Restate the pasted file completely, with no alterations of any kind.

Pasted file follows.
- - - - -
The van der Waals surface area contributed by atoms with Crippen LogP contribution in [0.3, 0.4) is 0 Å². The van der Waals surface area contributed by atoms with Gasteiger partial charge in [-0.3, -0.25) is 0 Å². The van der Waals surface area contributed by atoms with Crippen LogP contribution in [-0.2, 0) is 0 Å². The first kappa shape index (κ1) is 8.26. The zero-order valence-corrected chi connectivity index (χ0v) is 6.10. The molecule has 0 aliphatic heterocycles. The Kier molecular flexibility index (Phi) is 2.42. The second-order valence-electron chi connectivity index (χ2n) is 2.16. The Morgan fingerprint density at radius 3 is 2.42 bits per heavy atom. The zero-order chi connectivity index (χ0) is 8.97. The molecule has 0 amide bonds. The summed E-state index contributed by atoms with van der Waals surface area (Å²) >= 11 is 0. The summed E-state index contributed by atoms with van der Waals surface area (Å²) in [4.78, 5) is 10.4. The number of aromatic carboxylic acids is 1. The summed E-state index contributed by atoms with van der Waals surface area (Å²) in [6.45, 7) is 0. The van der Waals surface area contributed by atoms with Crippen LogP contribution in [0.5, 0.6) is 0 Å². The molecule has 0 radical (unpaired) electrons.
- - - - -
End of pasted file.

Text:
The van der Waals surface area contributed by atoms with Crippen LogP contribution in [0.3, 0.4) is 0 Å². The van der Waals surface area contributed by atoms with Gasteiger partial charge in [-0.3, -0.25) is 0 Å². The van der Waals surface area contributed by atoms with Crippen LogP contribution in [-0.2, 0) is 0 Å². The first kappa shape index (κ1) is 8.26. The zero-order valence-corrected chi connectivity index (χ0v) is 6.10. The molecule has 0 aliphatic heterocycles. The Kier molecular flexibility index (Phi) is 2.42. The second-order valence-electron chi connectivity index (χ2n) is 2.16. The Morgan fingerprint density at radius 3 is 2.42 bits per heavy atom. The zero-order chi connectivity index (χ0) is 8.97. The molecule has 0 amide bonds. The summed E-state index contributed by atoms with van der Waals surface area (Å²) >= 11 is 0. The summed E-state index contributed by atoms with van der Waals surface area (Å²) in [4.78, 5) is 10.4. The number of aromatic carboxylic acids is 1. The summed E-state index contributed by atoms with van der Waals surface area (Å²) in [6.45, 7) is 0. The van der Waals surface area contributed by atoms with Crippen LogP contribution in [0.5, 0.6) is 0 Å². The molecule has 0 radical (unpaired) electrons.